And depending on what kind of idiot you are, you may be more likely to save your own life with falling drills than punches or kicks. Personally, I'm not the kind of idiot who picks fights with other dudes, but I am the kind of idiot who runs in his socks in an airport terminal because he doesn't have time to put his shoes back on after going through security and ends up wiping out in a grand display that makes onlookers believe they may have just watched a man die.
  6. Dr_Awesome is offline

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    Posted On:
    8/06/2013 3:19pm


     Style: Hapkido

    2
    Hell yeah! Hell no!
    I've studied hapkido, and I love it. I've also studied a bunch of other styles, and I can tell you that one thing hapkido does a really great job of is giving you lots of tools. Hapkido has great pain and joint controls, great kicks, a variety of hand strikes, throws, and falls.

    BUT...

    The best handyman is not necessarily the guy with the most tools (and it doesn't matter if he's read the instruction booklet for each tool a hundred times). He's the guy who knows how to use those tools to get the job done, and in martial arts, that job is stopping an opponent who actively wants your techniques to fail.

    The problem with a style that covers so much ground is that it becomes very easy to use all of those tools poorly, because there are only so many hours in a day, and only so many techniques that can be in the front of your mind in a given moment.

    Because of this, the success (or utter failure) of a hapkido school comes down to how you train, and what you focus on. I picked my school for a lot of reasons, but two things really stuck out to me:

    1) focus on sparring and what you can actually practice
    2) focus on falling

    The second one might not make sense to everyone at first, but coming from a judo background, I really liked that despite all the techniques that needed to be learned, we still spent 10 minutes per class practicing falling.

    And depending on what kind of idiot you are, you may be more likely to save your own life with falling drills than punches or kicks. Personally, I'm not the kind of idiot who picks fights with other dudes, but I am the kind of idiot who runs in his socks in an airport terminal because he doesn't have time to put his shoes back on after going through security and ends up wiping out in a grand display that makes onlookers believe they may have just watched a man die.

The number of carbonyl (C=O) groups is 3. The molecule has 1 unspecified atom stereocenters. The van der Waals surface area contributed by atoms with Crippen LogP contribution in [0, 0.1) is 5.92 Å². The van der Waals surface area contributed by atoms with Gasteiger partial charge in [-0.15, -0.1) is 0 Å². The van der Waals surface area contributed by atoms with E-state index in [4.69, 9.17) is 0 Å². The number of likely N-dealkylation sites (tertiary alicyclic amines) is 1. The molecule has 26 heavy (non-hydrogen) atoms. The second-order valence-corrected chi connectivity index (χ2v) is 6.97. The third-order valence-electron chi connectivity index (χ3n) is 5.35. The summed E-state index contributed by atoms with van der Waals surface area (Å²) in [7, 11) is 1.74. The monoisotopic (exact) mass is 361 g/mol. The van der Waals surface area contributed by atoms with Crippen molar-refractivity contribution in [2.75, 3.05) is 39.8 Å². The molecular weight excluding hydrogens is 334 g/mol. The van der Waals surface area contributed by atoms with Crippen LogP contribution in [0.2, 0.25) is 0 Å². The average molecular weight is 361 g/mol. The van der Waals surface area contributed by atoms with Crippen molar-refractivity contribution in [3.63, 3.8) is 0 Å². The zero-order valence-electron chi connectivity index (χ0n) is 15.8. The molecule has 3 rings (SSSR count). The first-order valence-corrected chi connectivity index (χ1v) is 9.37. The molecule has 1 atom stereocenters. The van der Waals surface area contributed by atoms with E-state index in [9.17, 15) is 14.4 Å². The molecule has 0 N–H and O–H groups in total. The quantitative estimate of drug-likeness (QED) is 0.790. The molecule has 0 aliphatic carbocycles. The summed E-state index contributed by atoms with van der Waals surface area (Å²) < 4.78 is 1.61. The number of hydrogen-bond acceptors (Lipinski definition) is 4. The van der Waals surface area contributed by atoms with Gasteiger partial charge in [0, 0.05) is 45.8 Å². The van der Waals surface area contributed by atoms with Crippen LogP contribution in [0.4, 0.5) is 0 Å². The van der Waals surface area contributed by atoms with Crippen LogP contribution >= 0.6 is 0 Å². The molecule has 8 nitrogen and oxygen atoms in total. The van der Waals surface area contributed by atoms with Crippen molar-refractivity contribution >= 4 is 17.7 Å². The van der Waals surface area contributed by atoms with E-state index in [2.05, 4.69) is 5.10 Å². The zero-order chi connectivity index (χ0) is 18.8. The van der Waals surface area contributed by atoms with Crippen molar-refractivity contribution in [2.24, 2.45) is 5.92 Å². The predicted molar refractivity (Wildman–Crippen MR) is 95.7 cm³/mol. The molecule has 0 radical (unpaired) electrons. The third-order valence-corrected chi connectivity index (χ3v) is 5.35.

7. Psycho Dad is offline
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    Posted On:
    8/06/2013 7:11pm


     Style: BJJ/Boxing

    --
    Hell yeah! Hell no!
    Quote Originally Posted by drewtoby View Post
    I know no martial art or artist is perfect, and you can always be defeated no matter what.
    No one is perfect. You'll rarely find an art that's totally flawless. However, training in Non-Bullshit martial arts will reduce your chances of being defeated.
    Quote Originally Posted by Newb1 View Post

    B) I could not beat a Judoka with Aikido. I could only beat an Aikidoka with Aikido. I thought that was understook.
  8. drewtoby is offline

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    Middle off da USA!
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    Posted On:
    8/10/2013 9:38pm


     Style: Leaving Bullshido =P

    -3
    Hell yeah! Hell no!
    Quote Originally Posted by Dr_Awesome View Post
    I've studied hapkido, and I love it. I've also studied a bunch of other styles, and I can tell you that one thing hapkido does a really great job of is giving you lots of tools. Hapkido has great pain and joint controls, great kicks, a variety of hand strikes, throws, and falls.